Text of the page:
WORK IN PROGRESS
1981: Back then, he is simply Tony Mandl: a wine rep with a flair for marketing. In 1981, Mandl and two partners take control of Mission Hill Winery and help put Okanagan wine on the global map. He's added a couple of syllables to his name–now Anthony von Mandl– and several millions to his bank account, thanks to one big former investment: Mike's Hard Lemonade.
1983: Don Mattrick is 17 when he co-founds Distinctive Software Inc. and starts creating games for the Apple II computer. Electronic Arts Inc. buys Distinctive in 1991, and Mattrick becomes president of EA'S worldwide studios, establishing Vancouver as a gaming giant. The Burnaby native, who's since had stints at Microsoft Corp. and game developer Zynga, makes news in 2015 with the $51-million sale of his Point Grey manse.
1983: A giant of B.C.'S forestry industry–canadian Forest Products, privately held by the Prentice and Bentley families–goes public and changes its name. Canfor remains the second-largest producer of dimensional lumber in Canada, while B.C.'S richest man, Jim Pattison, is its largest shareholder.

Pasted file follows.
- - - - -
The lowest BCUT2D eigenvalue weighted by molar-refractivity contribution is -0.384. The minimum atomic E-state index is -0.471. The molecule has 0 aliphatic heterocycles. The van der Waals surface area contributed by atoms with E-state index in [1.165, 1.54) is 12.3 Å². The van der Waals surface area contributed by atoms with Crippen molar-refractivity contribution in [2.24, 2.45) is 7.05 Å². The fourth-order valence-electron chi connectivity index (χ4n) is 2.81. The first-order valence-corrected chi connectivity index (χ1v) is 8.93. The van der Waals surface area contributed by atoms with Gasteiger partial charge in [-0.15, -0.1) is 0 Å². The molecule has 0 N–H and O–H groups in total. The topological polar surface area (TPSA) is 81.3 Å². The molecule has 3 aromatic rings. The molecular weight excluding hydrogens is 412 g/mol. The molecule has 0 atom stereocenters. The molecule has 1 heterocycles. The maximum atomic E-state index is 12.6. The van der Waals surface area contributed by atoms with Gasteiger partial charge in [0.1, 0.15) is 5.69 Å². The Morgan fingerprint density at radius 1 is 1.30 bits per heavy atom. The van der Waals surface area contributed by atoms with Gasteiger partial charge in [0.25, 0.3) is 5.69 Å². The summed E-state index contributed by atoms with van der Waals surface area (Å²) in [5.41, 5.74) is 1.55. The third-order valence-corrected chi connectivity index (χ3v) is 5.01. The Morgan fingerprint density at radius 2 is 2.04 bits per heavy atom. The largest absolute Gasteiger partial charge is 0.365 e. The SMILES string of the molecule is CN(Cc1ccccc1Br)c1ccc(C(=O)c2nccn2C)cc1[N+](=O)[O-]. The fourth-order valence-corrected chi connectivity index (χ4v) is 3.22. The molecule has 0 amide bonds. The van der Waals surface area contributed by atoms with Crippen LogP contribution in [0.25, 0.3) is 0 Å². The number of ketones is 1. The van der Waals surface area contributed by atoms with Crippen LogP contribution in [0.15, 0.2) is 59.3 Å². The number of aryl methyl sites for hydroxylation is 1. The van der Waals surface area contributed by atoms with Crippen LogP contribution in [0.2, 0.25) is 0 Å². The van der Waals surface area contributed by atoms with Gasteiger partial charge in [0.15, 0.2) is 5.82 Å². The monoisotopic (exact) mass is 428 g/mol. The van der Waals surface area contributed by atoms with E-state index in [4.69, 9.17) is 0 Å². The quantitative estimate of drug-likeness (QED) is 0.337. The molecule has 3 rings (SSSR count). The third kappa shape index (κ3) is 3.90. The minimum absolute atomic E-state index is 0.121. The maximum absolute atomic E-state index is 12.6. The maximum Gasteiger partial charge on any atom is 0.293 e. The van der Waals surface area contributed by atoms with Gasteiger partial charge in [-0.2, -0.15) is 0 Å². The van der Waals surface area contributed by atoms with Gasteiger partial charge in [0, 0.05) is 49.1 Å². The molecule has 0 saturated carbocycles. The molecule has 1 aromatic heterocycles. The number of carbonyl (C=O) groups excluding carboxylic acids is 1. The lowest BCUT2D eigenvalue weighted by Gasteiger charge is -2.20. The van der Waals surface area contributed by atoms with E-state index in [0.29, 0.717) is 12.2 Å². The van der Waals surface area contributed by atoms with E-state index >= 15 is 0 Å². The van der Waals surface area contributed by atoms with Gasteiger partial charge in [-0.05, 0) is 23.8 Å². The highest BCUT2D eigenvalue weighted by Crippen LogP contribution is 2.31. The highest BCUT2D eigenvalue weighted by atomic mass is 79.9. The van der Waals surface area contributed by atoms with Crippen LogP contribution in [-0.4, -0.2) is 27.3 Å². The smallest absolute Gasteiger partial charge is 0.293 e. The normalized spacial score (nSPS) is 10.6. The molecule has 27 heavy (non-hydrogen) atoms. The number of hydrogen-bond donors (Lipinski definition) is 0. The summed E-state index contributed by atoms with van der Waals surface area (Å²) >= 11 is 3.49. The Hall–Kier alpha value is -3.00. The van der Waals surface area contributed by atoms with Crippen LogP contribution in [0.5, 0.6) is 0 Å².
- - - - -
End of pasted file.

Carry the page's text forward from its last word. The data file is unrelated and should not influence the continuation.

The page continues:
1988: One of the wealthiest men in Asia, Li Ka-shing, pays $320 million for the site of Vancouver's 1986 World's Fair. The purchase of the Expo lands is widely considered the deal (or steal) of the century, with Concord Pacific Developments Inc. generating billions from the ensuing construction. Combined with the British handover of Hong Kong in 1997, Concord Place (as it becomes known) helps usher in a new era of Asian investment in B.C. 1988: Think Pac-man, but for utilities: Inland Natural Gas buys the Lower Mainland gas division of BC Hydro and changes its name to BC Gas. After becoming the province's dominant distributor of natural gas and gobbling up rivals, BC Gas rebrands itself as Terasen Gas; Texas titan Kinder Morgan purchases Terasen in 2005, then sells it to Fortis Inc. two years later. It's Fortisbc Energy Inc.– for now. 1989: Forbes magazine labels the Vancouver Stock Exchange the “scam capital of the world.” While local lights defend the VSE as an important source of seed money, the international spotlight on its less savoury aspects–money laundering, shady promoters–proves fatal. Ten years later, the VSE disappears, rolled into the Toronto Stock Exchange.